You also write poetry. Can you tell us a bit about creating art pieces and writing poetry? Is there a separation between the two or do they go hand in hand?
Sometimes the images and poems arise intuitively, but they are based on events, feelings and emotions, in which silence, presence and transience play an important role. I strive for my works to have a calming and meditative energy; they are static, but at the same time have inner dynamism. To me poems are like floating musical notes that come together with images, harmonize and form a unity.
Do you actively search for inspiration or wait for inspiration to find you?
I always find inspiration by looking, observing and thinking. Life is movement! Here lies the gate of being, the energy source that is the life force of our existence. Sometimes coincidence is also a
source of inspiration. You can get inspiration from every circumstance that takes you further in life.
In this way, your creative process unfolds in a way that you never imagined before.
What's the most peculiar thing/situation that sparked your inspiration?
The journey I made in Armenia is an important source of inspiration; the traces of the past transport me to a timeless dimension. This is how I came into contact with the spiritual world, meditation and yoga, which have made me stronger and more powerful and given me guidance in my life. The atmosphere, the mountains and the energetic aura gave me a magical and nostalgic feeling, which has enriched my view of the world and strengthened my awareness of my existence. What also fascinated me are the villages in the high mountains, which have a special, extraordinary power and depth, through which experience an inner connection with my cultural and genetic background.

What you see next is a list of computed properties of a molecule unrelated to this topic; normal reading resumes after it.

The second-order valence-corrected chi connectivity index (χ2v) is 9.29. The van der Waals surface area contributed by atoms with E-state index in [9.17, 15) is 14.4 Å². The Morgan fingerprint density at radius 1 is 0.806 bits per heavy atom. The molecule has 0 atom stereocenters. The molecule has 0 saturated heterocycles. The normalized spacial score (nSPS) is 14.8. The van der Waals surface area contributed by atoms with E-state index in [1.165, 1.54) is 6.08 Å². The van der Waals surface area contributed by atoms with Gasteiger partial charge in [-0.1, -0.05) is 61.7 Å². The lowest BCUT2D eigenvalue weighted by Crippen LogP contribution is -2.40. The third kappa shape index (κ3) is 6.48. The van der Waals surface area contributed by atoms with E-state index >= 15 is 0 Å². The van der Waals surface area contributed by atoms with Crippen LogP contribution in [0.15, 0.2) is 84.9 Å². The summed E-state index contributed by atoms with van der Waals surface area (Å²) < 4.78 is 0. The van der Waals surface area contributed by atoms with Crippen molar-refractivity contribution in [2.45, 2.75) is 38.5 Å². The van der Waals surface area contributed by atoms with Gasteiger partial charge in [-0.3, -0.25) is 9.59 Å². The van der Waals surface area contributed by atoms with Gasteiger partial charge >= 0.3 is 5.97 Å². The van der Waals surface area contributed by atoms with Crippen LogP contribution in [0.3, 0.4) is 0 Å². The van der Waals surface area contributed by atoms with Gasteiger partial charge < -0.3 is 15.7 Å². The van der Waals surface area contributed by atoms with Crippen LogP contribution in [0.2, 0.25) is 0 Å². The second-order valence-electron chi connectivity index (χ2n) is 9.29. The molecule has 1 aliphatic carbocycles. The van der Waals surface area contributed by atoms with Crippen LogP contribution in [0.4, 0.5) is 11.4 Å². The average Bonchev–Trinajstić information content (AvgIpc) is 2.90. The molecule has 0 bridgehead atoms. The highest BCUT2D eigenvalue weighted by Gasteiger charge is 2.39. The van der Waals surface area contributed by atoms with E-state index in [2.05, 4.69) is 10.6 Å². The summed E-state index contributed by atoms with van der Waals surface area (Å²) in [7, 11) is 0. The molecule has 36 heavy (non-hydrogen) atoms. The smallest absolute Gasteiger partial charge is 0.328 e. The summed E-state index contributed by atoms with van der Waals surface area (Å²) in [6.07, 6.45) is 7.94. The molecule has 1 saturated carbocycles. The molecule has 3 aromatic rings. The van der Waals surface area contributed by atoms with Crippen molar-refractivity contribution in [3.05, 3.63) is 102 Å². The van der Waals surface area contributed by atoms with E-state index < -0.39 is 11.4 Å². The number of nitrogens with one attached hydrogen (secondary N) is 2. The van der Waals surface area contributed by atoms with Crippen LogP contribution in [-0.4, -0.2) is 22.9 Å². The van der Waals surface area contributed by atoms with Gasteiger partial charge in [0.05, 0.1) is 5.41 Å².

[Sona Sahakian - A New Existence, 2020, mixed media]
What artist(s) do you admire?
I admire various artists, filmmakers and photographers, for example Bill Viola, Herman de Vries, John Daido Loori and Anselm Kiefer. These artists work from their personal experiences and inner feelings. They all manages to convey the miraculous powers of nature and the evolution of the soul in a monumental way. The purity that their works radiate gives a meditative and soothing feeling, where the beauty of nature is experienced and felt. This indicates a moment of stillness and reflection. Their works are inspired by the spiritual world and inner life of human existence.
How do you relax and recharge?
When I'm creating, that's when I relax. Every time my work turns out different and that makes it so special for me! I also relax by meditating, yoga and nature walks. In nature one finds quiet beauty and reflection that bring harmony and balance, and in which the mind relaxes and can find peace.
Tell us about the future: plans, dreams, anything you’d like to share with the world.
I am currently making new works about the war in Armenia. As you may know, there is a lot going on in the country right now. With my works I want to show the emotional world of the population, and I want to give them strength, encouragement and positive energy to overcome these difficult times and survive, through mixed media. Themes such as struggle, hope, courage, loss and power
are central to my works.
I am also working on a project about light and shadow, which I want to expand further. For me, light is the most important positive force and the source of life. We have to find a balance between black and white, light and dark. One cannot exist without the other. We must fight against dark moments in life to be victorious.
In the future I would like to create more mixed media works in combination with 2d , photography and film. By bringing different media together, I want to visualize solidarity.
I also hope that I will have more opportunities to hold exhibitions and participate in projects in which different artists share their experiences.
[Sona Sahakian - Liberation, 2019, mixed media]